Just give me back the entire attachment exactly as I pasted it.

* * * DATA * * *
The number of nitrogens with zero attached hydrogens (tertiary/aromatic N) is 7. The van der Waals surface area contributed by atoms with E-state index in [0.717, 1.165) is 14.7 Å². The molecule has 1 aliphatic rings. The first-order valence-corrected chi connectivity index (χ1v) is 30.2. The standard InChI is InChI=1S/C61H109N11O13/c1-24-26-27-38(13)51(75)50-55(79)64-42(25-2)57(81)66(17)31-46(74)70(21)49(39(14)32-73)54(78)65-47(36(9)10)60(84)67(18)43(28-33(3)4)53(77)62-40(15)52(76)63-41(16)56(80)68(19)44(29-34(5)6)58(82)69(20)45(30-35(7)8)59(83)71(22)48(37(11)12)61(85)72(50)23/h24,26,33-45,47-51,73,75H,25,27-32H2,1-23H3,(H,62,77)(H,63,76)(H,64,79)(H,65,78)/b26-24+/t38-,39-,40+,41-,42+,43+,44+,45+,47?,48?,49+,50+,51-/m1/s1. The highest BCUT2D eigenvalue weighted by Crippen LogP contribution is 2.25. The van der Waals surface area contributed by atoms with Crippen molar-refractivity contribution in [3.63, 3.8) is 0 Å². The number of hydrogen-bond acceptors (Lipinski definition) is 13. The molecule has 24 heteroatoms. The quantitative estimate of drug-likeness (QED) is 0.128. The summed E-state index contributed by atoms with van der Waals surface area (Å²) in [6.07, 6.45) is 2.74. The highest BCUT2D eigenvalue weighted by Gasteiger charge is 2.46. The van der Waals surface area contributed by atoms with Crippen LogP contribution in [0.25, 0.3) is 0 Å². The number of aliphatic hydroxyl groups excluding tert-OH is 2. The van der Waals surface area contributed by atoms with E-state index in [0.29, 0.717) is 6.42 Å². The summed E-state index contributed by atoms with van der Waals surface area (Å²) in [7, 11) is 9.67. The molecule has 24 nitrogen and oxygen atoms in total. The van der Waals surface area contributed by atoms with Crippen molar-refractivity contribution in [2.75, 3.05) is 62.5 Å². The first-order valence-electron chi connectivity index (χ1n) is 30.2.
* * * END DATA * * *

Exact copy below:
The number of nitrogens with zero attached hydrogens (tertiary/aromatic N) is 7. The van der Waals surface area contributed by atoms with E-state index in [0.717, 1.165) is 14.7 Å². The molecule has 1 aliphatic rings. The first-order valence-corrected chi connectivity index (χ1v) is 30.2. The standard InChI is InChI=1S/C61H109N11O13/c1-24-26-27-38(13)51(75)50-55(79)64-42(25-2)57(81)66(17)31-46(74)70(21)49(39(14)32-73)54(78)65-47(36(9)10)60(84)67(18)43(28-33(3)4)53(77)62-40(15)52(76)63-41(16)56(80)68(19)44(29-34(5)6)58(82)69(20)45(30-35(7)8)59(83)71(22)48(37(11)12)61(85)72(50)23/h24,26,33-45,47-51,73,75H,25,27-32H2,1-23H3,(H,62,77)(H,63,76)(H,64,79)(H,65,78)/b26-24+/t38-,39-,40+,41-,42+,43+,44+,45+,47?,48?,49+,50+,51-/m1/s1. The highest BCUT2D eigenvalue weighted by Crippen LogP contribution is 2.25. The van der Waals surface area contributed by atoms with Crippen molar-refractivity contribution in [3.63, 3.8) is 0 Å². The number of hydrogen-bond acceptors (Lipinski definition) is 13. The molecule has 24 heteroatoms. The quantitative estimate of drug-likeness (QED) is 0.128. The summed E-state index contributed by atoms with van der Waals surface area (Å²) in [6.07, 6.45) is 2.74. The highest BCUT2D eigenvalue weighted by Gasteiger charge is 2.46. The van der Waals surface area contributed by atoms with Crippen LogP contribution in [0.25, 0.3) is 0 Å². The number of aliphatic hydroxyl groups excluding tert-OH is 2. The van der Waals surface area contributed by atoms with E-state index in [0.29, 0.717) is 6.42 Å². The summed E-state index contributed by atoms with van der Waals surface area (Å²) in [7, 11) is 9.67. The molecule has 24 nitrogen and oxygen atoms in total. The van der Waals surface area contributed by atoms with Crippen molar-refractivity contribution in [2.75, 3.05) is 62.5 Å². The first-order valence-electron chi connectivity index (χ1n) is 30.2.